“Brooklyn is booming, and here you have probably the last piece of the waterfront to be developed,” notes Stefano Marciano, partner in London- and Los Angeles-based real estate developer Est4te Four. “Look at Brooklyn Heights, Dumbo, Williamsburg: It’s not difficult to imagine what could happen.” It’s a testimony to the itchy resiliency of that vision that Est4te Four, which helped turn Milan’s once-rundown Tortona district into a fashion capital of the world, has now turned its spotlight on… Red Hook.
“It’s an incredible place with an intense history,” proclaimed Alessandro Zampedri of SANBA, another group of European real estate investors that are Brooklyn-based with visions of Red Hook as an enclave of artsy, cosmopolitan gentility. “People don’t even realize how many beautiful things are happening there!”
And it’s true: Red Hook offers
One obvious question would be: Why hasn’t this happened already? Why hasn’t Red Hook, a neighborhood with jaw-dropping harbor panoramas, unique (abandoned) building stock, and more bonus lives than Freddy Krueger, become Tortona West, or anyway, Dumbo South? Well, therein lies the tale. As Est4te Four’s Mr. Marciano acknowledged, “Red Hook is not for everyone. It is a very peculiar place.”
A one-square-mile, shark-fin peninsula bounded by the Gowanus Canal to the south and Buttermilk Channel to the north—everything about the place has a raffish ring to it—Red Hook was a core economic engine of the city for several centuries after Dutch settlers in the 1600s first named it Roode Hoek. Fort Defiance, now commemorated in the name of a cocktail-y restaurant on Van Brunt Street, stood here during the Revolution. A squadron of British frigates slipped past the fort—d’oh!—and wreaked havoc upstream on the Hudson, but Fort Defiance kept the ferry route clear, helping the Americans to escape after they were severely outnumbered. By the time of the Civil War, and for nearly a hundred years afterward, Red Hook was one of the busiest ports in New York Harbor, indeed in the nation, and a thriving, if gritty, mix of factories, warehouses and residential streets. 1954’s On the Waterfront, based on an exposé of the Red Hook docks (though actually shot in Hoboken), captures the rusty, late-industrial tang of the place.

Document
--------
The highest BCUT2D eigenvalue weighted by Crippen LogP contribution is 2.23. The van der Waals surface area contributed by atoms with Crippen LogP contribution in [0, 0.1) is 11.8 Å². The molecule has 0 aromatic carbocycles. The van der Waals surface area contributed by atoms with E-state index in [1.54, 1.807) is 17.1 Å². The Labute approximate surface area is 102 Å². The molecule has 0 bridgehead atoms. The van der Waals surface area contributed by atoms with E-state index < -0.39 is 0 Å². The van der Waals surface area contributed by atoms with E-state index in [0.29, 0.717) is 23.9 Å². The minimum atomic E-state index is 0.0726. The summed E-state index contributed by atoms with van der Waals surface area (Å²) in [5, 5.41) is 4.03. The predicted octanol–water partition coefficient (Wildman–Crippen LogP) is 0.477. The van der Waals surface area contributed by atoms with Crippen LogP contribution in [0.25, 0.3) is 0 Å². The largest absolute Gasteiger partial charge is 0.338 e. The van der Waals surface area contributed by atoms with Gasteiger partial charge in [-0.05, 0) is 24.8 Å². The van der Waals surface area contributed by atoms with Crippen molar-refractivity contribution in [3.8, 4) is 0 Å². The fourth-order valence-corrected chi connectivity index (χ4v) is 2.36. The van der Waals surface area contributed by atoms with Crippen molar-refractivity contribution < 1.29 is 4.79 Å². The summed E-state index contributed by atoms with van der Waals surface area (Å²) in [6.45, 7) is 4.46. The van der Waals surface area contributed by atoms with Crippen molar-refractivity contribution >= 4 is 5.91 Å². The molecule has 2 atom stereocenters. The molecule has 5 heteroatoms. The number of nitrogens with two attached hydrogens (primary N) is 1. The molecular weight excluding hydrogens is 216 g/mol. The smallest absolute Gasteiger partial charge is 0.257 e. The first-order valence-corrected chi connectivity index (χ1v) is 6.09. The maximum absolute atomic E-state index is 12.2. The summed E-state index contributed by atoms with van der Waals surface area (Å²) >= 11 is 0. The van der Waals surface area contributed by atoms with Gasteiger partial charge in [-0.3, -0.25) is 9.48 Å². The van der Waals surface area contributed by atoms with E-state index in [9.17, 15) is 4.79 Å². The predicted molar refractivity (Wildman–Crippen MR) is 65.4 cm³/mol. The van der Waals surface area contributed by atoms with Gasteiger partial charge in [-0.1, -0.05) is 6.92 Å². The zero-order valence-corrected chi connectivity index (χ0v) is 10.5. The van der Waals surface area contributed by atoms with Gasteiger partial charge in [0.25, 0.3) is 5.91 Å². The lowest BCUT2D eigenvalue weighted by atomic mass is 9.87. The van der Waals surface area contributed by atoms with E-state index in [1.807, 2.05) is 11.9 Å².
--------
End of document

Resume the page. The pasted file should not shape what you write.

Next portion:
The neighborhood’s slide into neglect—the history Red Hook is still struggling to shake off, in 2015—came about from a combination of self-inflicted wounds, a body-blow from city planners and the city’s arguably misguided attempts to mitigate the damage from both. Most notoriously, Red Hook was cut off from the rest of Brooklyn and from its now-prosperous neighbors, Carroll Gardens and Cobble Hill, by the deep, sunken moat cut for the postwar Gowanus Expressway. (The engineering term of art, “depressed alignment,” seems especially appropriate.) While community groups in affluent Brooklyn Heights prevailed upon pharaonic city planner Robert Moses to plow their section of the highway at the foot of—not through—their neighborhood, working-class Red Hook was sliced off and isolated. (As one Red Hook resident interviewed by Newsday put it, “The Heights got the Promenade, we got the shaft.”)
By the time the move to container shipping shifted most of the cargo terminals and traffic across the harbor to New Jersey in the early 1970s—a shift at least partly thanks to the intransigence of Red Hook’s unions—there was a lot less work for the neighborhood’s working class to do. Many simply left. Red Hook’s population today, at around 11,000, is about half of its height in the 1950s.
It hit rock bottom circa 1988, the year Life magazine labeled Red Hook one of the ten worst neighborhoods in the United States, and “the crack capital of America.” Up is about the only direction to go from there.
Still: real estate development abhors a vacuum. Within four years a retired police detective named Greg O’Connell would strike a watershed deal with the Port Authority, looking past, as he has said, the “packs of dogs running wild, cars abandoned, garbage everywhere” to imagine the hulking waterfront warehouse buildings buzzing with life once more. Plus, it was a stone bargain: Mr. O’Connell forked over $500,000 for 28+ harbor front acres and the largely abandoned buildings standing on them.